Writing Toolbag: Character Notes

If there’s one thing guaranteed to annoy most readers, it’s when they discover some dramatic discrepancy with a beloved character.  Note here, I didn’t say “main” character, I said beloved character.  And as a writer, oftentimes you don’t have any control whatsoever over what characters your readers might take a liking to (in fact, I’ve several readers who have polar opposite likes and dislikes in my series) .

I still remember my first draft of my first novel, where I’d mentioned the name of a character’s cat near the beginning and (horror of horrors) used a different name for the cat near the end.  I’ve noticed errors with other authors (even mainstream ones) where character’s eye color and hair color have changed, height has dramatically changed, and parents/family details have changed.  These aren’t game-ending, but those kinds of errors are annoying to readers, they show a lack of consistency, which can come off as laziness or ineptitude… both of which are impressions you don’t want to give your readers.

So how does a writer maintain consistency with one’s characters, especially over multiple books?  A few authors I’ve talked with keep the details in their heads.  If you’ve a eidetic memory, I suppose that works, but for the rest of us mere mortals, notes are not just a good idea, but a necessity.

What goes into character notes?  It doesn’t have to be much, really.  A short physical description, family details (if important), birthday, and then any details about them that you plan to use in your writing.  Some authors I’ve met use 3″ x 5″ notecards, some have Excel spreadsheets, and others use word and just have typed notes.  The intent is to write it down somewhere so that you don’t have to remember it, you can just look it up.  As you write more, you can add more details to your notes as they become pertinent.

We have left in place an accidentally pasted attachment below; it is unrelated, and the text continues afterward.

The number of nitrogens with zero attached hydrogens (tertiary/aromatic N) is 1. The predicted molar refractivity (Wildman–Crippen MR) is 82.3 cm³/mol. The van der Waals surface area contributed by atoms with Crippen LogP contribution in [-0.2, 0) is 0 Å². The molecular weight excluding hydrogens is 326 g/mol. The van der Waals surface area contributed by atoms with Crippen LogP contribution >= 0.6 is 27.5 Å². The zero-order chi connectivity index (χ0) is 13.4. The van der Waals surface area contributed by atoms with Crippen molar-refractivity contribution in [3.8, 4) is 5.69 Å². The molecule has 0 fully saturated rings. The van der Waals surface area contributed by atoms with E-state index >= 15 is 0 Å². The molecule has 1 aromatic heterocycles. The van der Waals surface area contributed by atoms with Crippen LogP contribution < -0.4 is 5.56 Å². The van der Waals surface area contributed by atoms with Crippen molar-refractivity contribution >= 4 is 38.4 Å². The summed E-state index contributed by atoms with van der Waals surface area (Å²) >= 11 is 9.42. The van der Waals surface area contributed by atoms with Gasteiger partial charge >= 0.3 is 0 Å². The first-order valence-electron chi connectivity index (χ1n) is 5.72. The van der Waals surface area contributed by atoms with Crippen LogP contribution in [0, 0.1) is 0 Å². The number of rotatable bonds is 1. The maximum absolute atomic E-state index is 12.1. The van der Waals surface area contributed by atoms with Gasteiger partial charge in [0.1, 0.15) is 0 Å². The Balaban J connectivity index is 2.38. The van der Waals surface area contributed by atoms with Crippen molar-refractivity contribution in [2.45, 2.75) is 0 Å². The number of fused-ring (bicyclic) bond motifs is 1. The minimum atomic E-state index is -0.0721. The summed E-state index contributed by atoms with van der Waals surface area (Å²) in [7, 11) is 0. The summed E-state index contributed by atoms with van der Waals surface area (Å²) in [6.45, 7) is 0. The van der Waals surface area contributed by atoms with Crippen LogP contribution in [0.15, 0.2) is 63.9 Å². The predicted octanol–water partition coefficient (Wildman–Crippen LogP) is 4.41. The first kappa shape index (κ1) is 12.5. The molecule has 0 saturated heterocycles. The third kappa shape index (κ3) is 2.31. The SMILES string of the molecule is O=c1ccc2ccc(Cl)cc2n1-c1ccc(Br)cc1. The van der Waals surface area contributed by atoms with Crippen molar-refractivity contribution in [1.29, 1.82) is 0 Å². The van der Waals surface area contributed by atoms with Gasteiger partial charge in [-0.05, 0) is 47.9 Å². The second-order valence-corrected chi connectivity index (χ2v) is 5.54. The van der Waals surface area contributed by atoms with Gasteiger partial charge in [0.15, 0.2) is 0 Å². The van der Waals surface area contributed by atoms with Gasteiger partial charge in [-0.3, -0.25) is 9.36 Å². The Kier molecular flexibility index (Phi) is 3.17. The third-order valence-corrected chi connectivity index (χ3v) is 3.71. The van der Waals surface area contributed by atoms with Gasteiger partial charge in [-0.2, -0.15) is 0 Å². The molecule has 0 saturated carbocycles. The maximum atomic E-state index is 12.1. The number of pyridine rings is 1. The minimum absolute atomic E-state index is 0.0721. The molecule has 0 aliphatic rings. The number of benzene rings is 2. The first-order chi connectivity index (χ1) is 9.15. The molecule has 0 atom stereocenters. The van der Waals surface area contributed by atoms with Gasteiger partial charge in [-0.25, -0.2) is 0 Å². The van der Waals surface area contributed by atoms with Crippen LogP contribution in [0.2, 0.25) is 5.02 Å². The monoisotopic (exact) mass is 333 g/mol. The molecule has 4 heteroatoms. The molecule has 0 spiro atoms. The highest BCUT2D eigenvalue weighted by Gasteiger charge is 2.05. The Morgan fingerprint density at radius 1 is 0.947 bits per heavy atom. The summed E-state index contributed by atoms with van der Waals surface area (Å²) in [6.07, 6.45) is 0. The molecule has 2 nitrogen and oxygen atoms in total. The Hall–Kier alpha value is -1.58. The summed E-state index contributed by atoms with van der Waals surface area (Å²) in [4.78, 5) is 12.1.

Such a simple thing is not only good for maintaining consistency, but also for speeding your writing flow.  When you get to a passage where you mention the character’s great aunt showing up, you don’t have to stop writing to go back and look her name up, sifting through your earlier works.  You can put a marker there and keep writing, secure in the knowledge that you’ve got the detail in the notes.

The downside of notes, of course, is that you have to take the time to keep them accurate and up to date.  A couple people I know use their smart phones for this, creating their notes on their phones so they can update their notes anywhere: waiting in line, riding a bus, whenever and wherever they have time.  The same can be said for the 3 x 5 index cards.  Whatever method you use, having character notes that you haven’t updated or filled out is of little use.

That’s all for now.  Thanks for reading!

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2 thoughts on “Writing Toolbag: Character Notes”

  1. And some authors use their fan’s wiki sites to reference details. Or, at least that is the story told by Rowling about the Harry Potter series.

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    1. I don’t think I have a fan quite that dedicated, just yet. If I did, I’d gladly foist that off upon them! Then again, my notes has spoilers (some from five, even ten books ahead) so I might not at that.

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